Um, sure.

Oh, but let’s not forget the true goal of public transportation — affordable housing! Enter Los Angeles County Supervisor and newly appointed Chair of Metro Board of Directors Hilda Solis, who served as Barack Obama’s Secretary of Labor:

Solis also used her address Wednesday to outline her goals as chair, and she called for building more affordable housing near transit lines to prevent low-income and vulnerable communities from being displaced.

The Metro Board of Directors, which Solis was already a part of, voted on June 24 to update its Joint Development Policy to prioritize building 100% income-restricted housing on unused Metro-owned land.

Because publicly funded stack-and-pack housing on top of usually overloaded public transportation lines dramatically improves the quality of life for all involved.

As to, say, maybe improving or adding on to the legendary for all the wrong reasons L.A. freeway system? Oh, p’shaw!

She (Solis) also called for re-imagining Metro’s highway program, saying that traditional highway widening projects pollute neighborhoods and cause displacement.

“Just look at the communities of Boyle Heights and unincorporated East Los Angeles — the 101, the 10, the 5, the 60, and the 710 — all these freeways plow through these neighborhoods and were intentionally built here at the height of the federal highway investment. These tangles of freeways displaced thousands of residents and they divide neighborhoods and concentrate pollution in these communities,” she said.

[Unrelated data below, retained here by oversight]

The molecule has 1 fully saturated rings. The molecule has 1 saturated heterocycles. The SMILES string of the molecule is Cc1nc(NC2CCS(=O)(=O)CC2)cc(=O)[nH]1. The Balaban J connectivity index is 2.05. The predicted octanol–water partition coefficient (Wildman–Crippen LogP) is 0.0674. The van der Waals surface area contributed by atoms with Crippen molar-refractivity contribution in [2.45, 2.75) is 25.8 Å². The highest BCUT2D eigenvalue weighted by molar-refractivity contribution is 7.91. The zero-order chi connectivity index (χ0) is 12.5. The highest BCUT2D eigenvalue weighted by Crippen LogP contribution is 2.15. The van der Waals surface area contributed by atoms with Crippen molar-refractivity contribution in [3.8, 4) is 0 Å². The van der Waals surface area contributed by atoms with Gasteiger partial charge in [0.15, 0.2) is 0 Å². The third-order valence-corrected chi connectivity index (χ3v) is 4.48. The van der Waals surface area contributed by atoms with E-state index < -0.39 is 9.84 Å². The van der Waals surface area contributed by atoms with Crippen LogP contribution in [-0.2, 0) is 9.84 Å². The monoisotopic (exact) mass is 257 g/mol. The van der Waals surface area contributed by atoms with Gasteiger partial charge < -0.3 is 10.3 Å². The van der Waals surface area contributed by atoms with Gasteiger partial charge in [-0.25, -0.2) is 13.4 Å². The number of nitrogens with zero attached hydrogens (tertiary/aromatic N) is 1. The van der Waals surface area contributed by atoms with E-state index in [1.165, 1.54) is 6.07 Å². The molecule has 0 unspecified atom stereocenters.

Solis called for using highway investment dollars to benefit all people who use the roads, and she noted that Metro’s board took action in June to allow Measure R and Measure M funding to be used for projects that support cyclists, transit riders and all who use the road along with motorists.


Apparently, Ms. Solis’ limo driver never gets off of SoCal city streets.

While it is almost too easy to lampoon these maroons for their empty-headed fantasies of how things ought to be, the sobering fact is these are the people running the local government, placed there by brainless voters selecting candidates based on identity politics and its corresponding mantra of sticking it to “the man” who is responsible for all that ails society. The problem is “the man” is the one who is writing the checks to pay for this nonsense, and the man is actively scanning employment boards and real estate websites looking for somewhere to live where he and his family can actually enjoy life and keep their own money. Margaret Thatcher’s hard truths about the problems with socialism have never been more spot on. The checkbook is leaving town, and all Gascón, Wiggins, Solis, and variations thereof will be left with is raging against the moving vans headed away from L.A. while those to whom they promised endless free stuff are at their front gates demanding the loot.